I’ve been working with bilingual kids for many years now—as a parent and as a teacher—and one of my most important resources has been a large collection of games that encourage language learning in enjoyable and effective ways.
In a previous post, I noted some great cooperative games made by a low-key family business in Canada.
Today I’d like to spotlight a game that was also a family invention, but has grown to become a worldwide success and is now available in a variety of languages, including Spanish, French, German, Italian, Norwegian, and Hebrew.
Bananagrams is a fun, fast-moving game that pits players against one another in creating a combination of words that resemble crossword puzzles. As designed, it’s a challenging and stimulating game for older children and adults. But for younger children, who can also be sensitive to the victory and defeat of competition, I rely on a simple, cooperative version that offers the same benefits and more.
One big crossword puzzle
The yellow Bananagrams pouch contains 144 letter tiles. To play my cooperative version of the game, I simply dump all the letters out on the table or floor and tell my kids, or a student I tutor, that our challenge involves working together as a team to combine all these letters—every last one—into a big crossword puzzle.
I know it sounds kind of crazy—and every child who watches me pour out all those letters for the first time doubts my sanity. But we set to work, building the grid of words freely and continuously (without taking turns) and this aim is always achieved in about 15 or 20 minutes.
The value of the activity? Here are some of the benefits…
- It elevates concentration.
The child is focused intently on the task of forming and spelling words, while working comfortably at her own level. Gentle coaching from the adult, through occasional hints, can serve to stretch the child’s awareness and ability.
- It exercises thinking.
Along with concentration, the activity promotes mental agility and flexibility. When certain letters are used up, the child may be unable to form a word she had in mind and must then explore new possibilities. (Though it’s perfectly fine to break apart already-formed words, if necessary—especially at the very end—in order to devise ways to include all the letters in the grid.)
- It encourages reading.
The child practices reading not only the words she herself makes, but also the words made by the adult. Some of the adult’s words may be unfamiliar, so the child also encounters new vocabulary and their meanings.
- It provides a fresh challenge.
The concept may be simple, but the activity is continually challenging and stimulating for both child and adult because the game unfolds differently each time, with endless combinations of letters and words.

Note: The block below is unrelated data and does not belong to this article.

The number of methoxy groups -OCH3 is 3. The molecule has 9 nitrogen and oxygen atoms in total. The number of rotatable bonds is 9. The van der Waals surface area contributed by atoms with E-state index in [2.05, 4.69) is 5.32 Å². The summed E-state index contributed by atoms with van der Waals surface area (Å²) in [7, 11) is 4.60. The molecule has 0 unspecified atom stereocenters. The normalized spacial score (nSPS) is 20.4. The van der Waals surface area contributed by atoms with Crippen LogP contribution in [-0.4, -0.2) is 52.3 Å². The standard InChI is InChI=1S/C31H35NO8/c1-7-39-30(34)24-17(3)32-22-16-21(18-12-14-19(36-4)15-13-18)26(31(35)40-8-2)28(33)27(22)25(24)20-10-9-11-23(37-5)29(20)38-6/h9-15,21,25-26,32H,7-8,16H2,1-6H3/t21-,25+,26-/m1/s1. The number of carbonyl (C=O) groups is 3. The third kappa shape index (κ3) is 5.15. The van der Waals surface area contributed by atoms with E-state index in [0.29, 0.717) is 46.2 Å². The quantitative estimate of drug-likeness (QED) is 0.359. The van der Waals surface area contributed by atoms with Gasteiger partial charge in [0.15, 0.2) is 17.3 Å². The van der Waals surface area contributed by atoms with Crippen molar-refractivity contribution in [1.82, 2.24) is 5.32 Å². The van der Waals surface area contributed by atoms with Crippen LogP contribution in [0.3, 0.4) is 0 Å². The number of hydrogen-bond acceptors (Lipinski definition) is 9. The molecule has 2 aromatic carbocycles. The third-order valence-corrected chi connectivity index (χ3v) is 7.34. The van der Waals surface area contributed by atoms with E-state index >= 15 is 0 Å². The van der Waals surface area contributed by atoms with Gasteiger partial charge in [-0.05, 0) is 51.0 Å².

- It offers real satisfaction.
When the last letter is put in place, and the challenge has been met, the child-adult team enjoys a strong sense of accomplishment. (My kids actually dance about in joy!)
- It feeds long-term interest.
The activity helps foster an early fondness for word games, and this interest, if fueled over time, can have a very positive impact on the child’s language ability.
Other language versions
Of course, you don’t really need Bananagrams for this activity—you just need a sufficient number of letter tiles from any source.
Bananagrams, though, is a well-made product and a handy tool for this purpose: both the amount and distribution of letters (how many of each letter) are suitable, I’ve found. Plus, as the child grows older, she may wish to play the intended, competitive version as well.
In addition to the original English version, Bananagrams is currently available in Spanish, French, German, Italian, Norwegian, and Hebrew. These games can be purchased through amazon, or many other online retailers. Orders can also be made directly at the Bananagrams website. (The rest of the company’s products may be worth a look, too.)
For the interesting story behind Bananagrams and its breakout success—born from one family’s passion for games—take a peek at this video clip from CNBC.
Until now, I prefer to use games with pictures so that we can change the language and reuse them (Our children are bilinguals but they get 2 more languages at school).
Cyrille, your comment reminds me of wordless picture books, which are also a really useful and flexible resource since they can be “read” in any language.
Thanks for sharing this. I’ll definitely get the German and Italian Bananagrams:))
Back to games, actually since our little one only started reading in German a few months ago, attending a German school, we haven’t yet looked into word games so I really look forward to trying Bananagrams and will update you if I find others.
Heide, you’re welcome! I hope it’s fun for you and your family!